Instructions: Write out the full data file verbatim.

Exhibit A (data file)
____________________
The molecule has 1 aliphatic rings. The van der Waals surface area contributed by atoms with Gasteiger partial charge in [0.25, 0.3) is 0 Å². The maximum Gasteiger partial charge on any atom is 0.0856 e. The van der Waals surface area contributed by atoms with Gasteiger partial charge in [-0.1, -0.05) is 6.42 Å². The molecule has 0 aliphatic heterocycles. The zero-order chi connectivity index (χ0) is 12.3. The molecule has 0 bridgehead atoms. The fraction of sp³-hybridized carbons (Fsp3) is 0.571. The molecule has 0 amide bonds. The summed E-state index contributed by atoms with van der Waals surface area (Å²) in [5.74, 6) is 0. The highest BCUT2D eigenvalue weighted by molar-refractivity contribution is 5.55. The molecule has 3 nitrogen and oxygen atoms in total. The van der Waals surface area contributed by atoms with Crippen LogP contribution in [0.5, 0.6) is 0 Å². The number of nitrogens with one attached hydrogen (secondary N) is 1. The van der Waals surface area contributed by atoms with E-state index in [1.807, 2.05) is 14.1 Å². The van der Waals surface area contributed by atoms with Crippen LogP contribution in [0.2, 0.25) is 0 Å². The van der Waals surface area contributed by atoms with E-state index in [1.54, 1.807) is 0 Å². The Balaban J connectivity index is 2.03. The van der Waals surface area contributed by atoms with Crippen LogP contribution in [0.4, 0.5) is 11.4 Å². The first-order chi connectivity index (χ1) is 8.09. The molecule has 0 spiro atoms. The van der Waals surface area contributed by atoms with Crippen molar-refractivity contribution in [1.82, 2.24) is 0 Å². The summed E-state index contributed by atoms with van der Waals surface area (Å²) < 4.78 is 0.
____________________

The molecule has 1 aliphatic rings. The van der Waals surface area contributed by atoms with Gasteiger partial charge in [0.25, 0.3) is 0 Å². The maximum Gasteiger partial charge on any atom is 0.0856 e. The van der Waals surface area contributed by atoms with Gasteiger partial charge in [-0.1, -0.05) is 6.42 Å². The molecule has 0 aliphatic heterocycles. The zero-order chi connectivity index (χ0) is 12.3. The molecule has 0 bridgehead atoms. The fraction of sp³-hybridized carbons (Fsp3) is 0.571. The molecule has 0 amide bonds. The summed E-state index contributed by atoms with van der Waals surface area (Å²) in [5.74, 6) is 0. The highest BCUT2D eigenvalue weighted by molar-refractivity contribution is 5.55. The molecule has 3 nitrogen and oxygen atoms in total. The van der Waals surface area contributed by atoms with Crippen LogP contribution in [0.5, 0.6) is 0 Å². The number of nitrogens with one attached hydrogen (secondary N) is 1. The van der Waals surface area contributed by atoms with E-state index in [1.807, 2.05) is 14.1 Å². The van der Waals surface area contributed by atoms with Crippen LogP contribution in [0.2, 0.25) is 0 Å². The van der Waals surface area contributed by atoms with E-state index in [1.54, 1.807) is 0 Å². The Balaban J connectivity index is 2.03. The van der Waals surface area contributed by atoms with Crippen LogP contribution in [0.4, 0.5) is 11.4 Å². The first-order chi connectivity index (χ1) is 8.09. The molecule has 0 spiro atoms. The van der Waals surface area contributed by atoms with Crippen molar-refractivity contribution in [1.82, 2.24) is 0 Å². The summed E-state index contributed by atoms with van der Waals surface area (Å²) < 4.78 is 0.